General Steele's next important move, which was made in conjunction with a similar one under Major-General N. P. Banks, was a failure, though history, I believe, will attribute it to no fault of the general. The object of this grand campaign was the capture of Shreveport, and the dispersion of the enemy in the Red River country, and, had General Banks escaped the serious disasters which overwhelmed his command at Sabine Cross Roads and Pleasant Hill, the object would doubtless have been attained.

General Steele left Little Rock on the 23d of March, 1864, and marching via Benton, Rockport and Arkadelphia, entered Camden at sun-down on the 15th of April. On this march he met and defeated the enemy under Price, Marmaduke, Shelby, Cabell and a score or more of others, of the ragged, epauletted chivalry, at Terre Noir Creek, Elkin's Ford, Prairie de Anne and north-west of Camden. When leaving Little Rock, it was doubtless General Steele's intention to march directly on Shreveport; for he crossed the Washita at Arkadelphia, and was directing his line of march nearly mid-way between Washington and Camden. Why did he enter Camden? On the 10th, 11th and 12th of April, he engaged the enemy at Prairie de Anne, and, from prisoners captured there, or from other sources, learned that the advance of Banks had not only been checked, but his whole command overwhelmed with disaster. The enemy, who at this point were in strong force in Steele's front, soon disappeared; and the general was not long in discovering that they were marching by a circuitous route to occupy Camden, and gain his rear. A race followed between himself and the enemy for Camden, which resulted, in the battle bearing that name. The battle was fought at the cross-roads, some seven miles west-north-west of the city.

Before reaching Camden, General Steele remained incredulous of the reports of General Bank's defeat; but after his arrival there he was convinced of their truth, and contemplated an immediate return to Little Rock. But, a large train of supplies reaching him in safety, he persuaded himself that he could maintain his position, and accordingly ordered the train to return to Pine Bluff for additional supplies. This is the train which was captured just north of the Moro Bottom; and this circumstance, some think, saved the balance of his army.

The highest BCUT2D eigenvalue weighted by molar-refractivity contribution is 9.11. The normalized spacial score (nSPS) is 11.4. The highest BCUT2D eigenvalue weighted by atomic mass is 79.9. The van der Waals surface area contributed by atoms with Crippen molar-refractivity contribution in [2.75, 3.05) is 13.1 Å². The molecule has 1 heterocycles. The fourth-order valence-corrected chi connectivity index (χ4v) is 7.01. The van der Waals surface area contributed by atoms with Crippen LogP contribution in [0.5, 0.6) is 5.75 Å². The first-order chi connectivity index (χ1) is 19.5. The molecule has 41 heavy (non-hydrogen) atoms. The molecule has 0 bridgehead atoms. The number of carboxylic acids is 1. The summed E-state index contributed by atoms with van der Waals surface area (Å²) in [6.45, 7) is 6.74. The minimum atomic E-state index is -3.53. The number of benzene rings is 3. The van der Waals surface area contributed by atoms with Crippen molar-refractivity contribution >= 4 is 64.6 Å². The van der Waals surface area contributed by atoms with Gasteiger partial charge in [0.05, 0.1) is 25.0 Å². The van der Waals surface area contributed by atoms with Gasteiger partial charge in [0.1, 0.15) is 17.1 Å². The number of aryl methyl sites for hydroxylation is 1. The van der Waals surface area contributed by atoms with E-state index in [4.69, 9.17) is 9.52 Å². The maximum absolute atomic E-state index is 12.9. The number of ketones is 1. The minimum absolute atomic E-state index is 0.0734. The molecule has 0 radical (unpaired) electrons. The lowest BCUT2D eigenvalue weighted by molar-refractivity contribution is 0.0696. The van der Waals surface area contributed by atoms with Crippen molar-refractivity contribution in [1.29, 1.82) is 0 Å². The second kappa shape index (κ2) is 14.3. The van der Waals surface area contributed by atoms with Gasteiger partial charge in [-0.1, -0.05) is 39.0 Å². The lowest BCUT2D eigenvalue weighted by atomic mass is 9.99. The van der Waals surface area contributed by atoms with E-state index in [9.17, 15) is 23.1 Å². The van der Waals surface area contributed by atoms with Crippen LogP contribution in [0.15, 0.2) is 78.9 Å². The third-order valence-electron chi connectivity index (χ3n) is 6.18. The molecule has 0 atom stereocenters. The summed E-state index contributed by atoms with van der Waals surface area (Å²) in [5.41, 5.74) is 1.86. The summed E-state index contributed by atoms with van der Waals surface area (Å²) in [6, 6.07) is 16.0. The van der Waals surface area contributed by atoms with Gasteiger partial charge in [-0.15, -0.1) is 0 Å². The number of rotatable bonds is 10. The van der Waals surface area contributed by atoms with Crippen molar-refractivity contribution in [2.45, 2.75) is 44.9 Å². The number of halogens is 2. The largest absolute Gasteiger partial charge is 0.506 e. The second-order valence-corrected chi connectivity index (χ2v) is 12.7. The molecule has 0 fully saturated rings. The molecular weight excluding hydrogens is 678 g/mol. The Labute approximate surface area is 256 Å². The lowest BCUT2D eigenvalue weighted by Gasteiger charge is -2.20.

Having learned of the capture of his train, (and he had just before lost one sent out on a foraging expedition to Poisoned Springs) General Steele prepared for a rapid march back to Little Rock, where he arrived on the 2d of May. To show that fortune favored him, I give the following: After the capture of the train above referred to and the command of Lieutenant-Colonel Drake of the 36th Iowa, the rebel General Fagan was ordered to cross the Saline River, and intrench himself fronting Jenkin's Ferry, at which point Steele was to cross his army. For some reason, Fagan failed to comply with these orders, and, in consequence thereof, was relieved of his command and put in arrest. Had he complied with these orders, Steele must have surrendered to the rebel forces; for, without any enemy in his front, and after having burned the most of his own train, it was with the utmost difficulty he effected a crossing.

After General Steele's return to Little Rock, and during the entire time he was retained in command in Arkansas, he did little worthy of record. In January, 1865, he was relieved of his command, and ordered to report to Major-General Canby, at New Orleans. His last services were performed in the vicinity of Mobile. He was given a command, stationed at Pensacola, Florida, with which he marched against Mobile.

He took a prominent part in the capture of Fort Blakely; but a history of this affair will appear elsewhere.

General Steele is the smallest of the Iowa major-generals, or the smallest of the major-generals who have held colonel's commissions from the State; for he can hardly be called an Iowa man. He has a light complexion, lively, gray eyes, and hair, though originally brown, now heavily sprinkled with gray. He has a slender, wiry form, and a sharp, shrill voice. Nearly all army officers are occasionally profane: I know of but few exceptions, and General Steele is not one of them. He swears with precision, and with great velocity.

The general is passionately fond of a fine horse, and, in civil life, would be called a horse-jockey. It is reported that his horses have more than once appeared on the old race-course at Little Rock, where, competing with the steeds of the cavalry privates of his command, they have always borne off the stakes. The general, in his flannel shirt, would stand by a spectator of the sport, but nothing more.

General Steele is kind-hearted and humane, and easily approached, even by an humble private. It is this same kindness of heart, as I am informed, that tempered his rule while in command in Arkansas, and made him popular with the citizens and camp-followers, and unpopular with many in his army. In the field, he is really a fine officer; but he lacks firmness, and is unfit for a military governor. That which injured him not a little at Little Rock was his lack of judgment in selecting his staff officers. In this respect he was very unfortunate.

But he stands high in the confidence of General Grant, which is no common recommendation. The general is neat and tidy in his dress, and, when on duty, always appears in full uniform.

SOURCE: Addison A. Stuart, Iowa Colonels and Regiments, p. 179-84